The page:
Our usual practice with bookwriting has been to make a fairly detailed structural outline, determine where the songs go, and then proceed to songwriting. Once the score is done or mostly done, we write the scenes. Usually one or the other of us does the first pass at a scene, and then we edit /rewrite together.
In this case, we knew it would be wise to come up with a book draft sooner than we might ordinarily, since there was a company of performers waiting to find out just what exactly was in this show.
When I (Rob) write a draft, I like to read over the notes — and then get highly caffeinated and just plow through as much as I can. Usually I’ll get up at 4 or 5 am to do it, and make use of that semi-dream state of the early morning — when your natural creativity hasn’t been cluttered up by the normal events of the day. I zoomed through the first act in about six hours — then I took about an hour-long walk, came back and did the second act in about two and a half hours. This was only possible of course because we had talked through the show so many times.
Almost immediately we knew there were things that would evolve: in one classroom scene, I needed Woodchuck to be talking about some historical event he had detailed knowledge of. I randomly chose World War I. In talking about it afterward, Katie brought up the fact that we wanted to address the theme of “the necessity of failure” as a natural part of life & education. Thomas Edison has a lot of great quotes relating to failure — so we decided that Woodchuck probably idolized Thomas Edison. It might even become a song.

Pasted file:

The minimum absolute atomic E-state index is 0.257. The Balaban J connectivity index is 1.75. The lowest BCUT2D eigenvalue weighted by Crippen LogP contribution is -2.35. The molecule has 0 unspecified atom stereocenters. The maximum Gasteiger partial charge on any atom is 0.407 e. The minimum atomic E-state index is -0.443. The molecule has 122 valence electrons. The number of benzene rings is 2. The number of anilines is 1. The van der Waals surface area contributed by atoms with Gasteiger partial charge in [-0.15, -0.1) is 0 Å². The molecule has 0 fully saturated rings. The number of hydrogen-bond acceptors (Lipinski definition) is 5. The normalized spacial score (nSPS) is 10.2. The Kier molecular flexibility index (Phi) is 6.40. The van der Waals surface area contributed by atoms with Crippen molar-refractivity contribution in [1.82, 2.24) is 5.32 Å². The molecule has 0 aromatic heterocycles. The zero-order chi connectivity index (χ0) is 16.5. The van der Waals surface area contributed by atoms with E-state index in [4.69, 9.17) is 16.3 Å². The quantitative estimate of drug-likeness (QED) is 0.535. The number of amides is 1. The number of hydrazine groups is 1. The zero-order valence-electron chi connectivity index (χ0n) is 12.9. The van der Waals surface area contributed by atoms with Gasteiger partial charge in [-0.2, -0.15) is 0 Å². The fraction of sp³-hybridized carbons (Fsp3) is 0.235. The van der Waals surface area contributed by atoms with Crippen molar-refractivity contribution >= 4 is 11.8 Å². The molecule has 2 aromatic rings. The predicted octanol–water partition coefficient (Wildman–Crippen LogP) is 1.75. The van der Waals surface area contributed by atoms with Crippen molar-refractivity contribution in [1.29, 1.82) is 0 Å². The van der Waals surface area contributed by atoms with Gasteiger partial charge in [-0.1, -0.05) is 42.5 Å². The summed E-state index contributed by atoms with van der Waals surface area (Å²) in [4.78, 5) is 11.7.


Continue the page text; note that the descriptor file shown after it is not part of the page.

“I have not failed. I’ve just found 10,000 ways that won’t work.”
“Just because something doesn’t do what you planned it to do doesn’t mean it’s useless.”
“When you have exhausted all possibilities, remember this – you haven’t.”
“Our greatest weakness lies in giving up. The most certain way to succeed is always to try just one more time.”
We had also talked about the idea of Rikki being a comic-book artist/creating graphic novels — and maybe even creating a “Kelly the Destroyer” character. We knew that after Rikki is taken by the cobras, when Kelly is at her lowest point, that Kelly would probably have one of Rikki’s comics — really bringing home the stakes involved.
In the heat of the moment of pushing through to get a whole draft on paper, I had forgotten about this (it was in a separate note!) But this is what rewrites are for — sharpening and focusing the character detail.
I did make a discovery during the draft — almost all the adult characters appeared twice or three times, except for the literature teacher Hawkins. It struck me, as I was at the point where Kelly is at the point of despair, that Hawkins could come back to give comfort and inspiration — and talk a bit about Kali the Destroyer and what she means.
In Joseph Campbell “hero’s journey” terms, bringing Hawkins back is the “meeting with the mentor.” Then there will likely be a song which is “Kelly’s resurrection”, where she regains her confidence and strength for the final battle.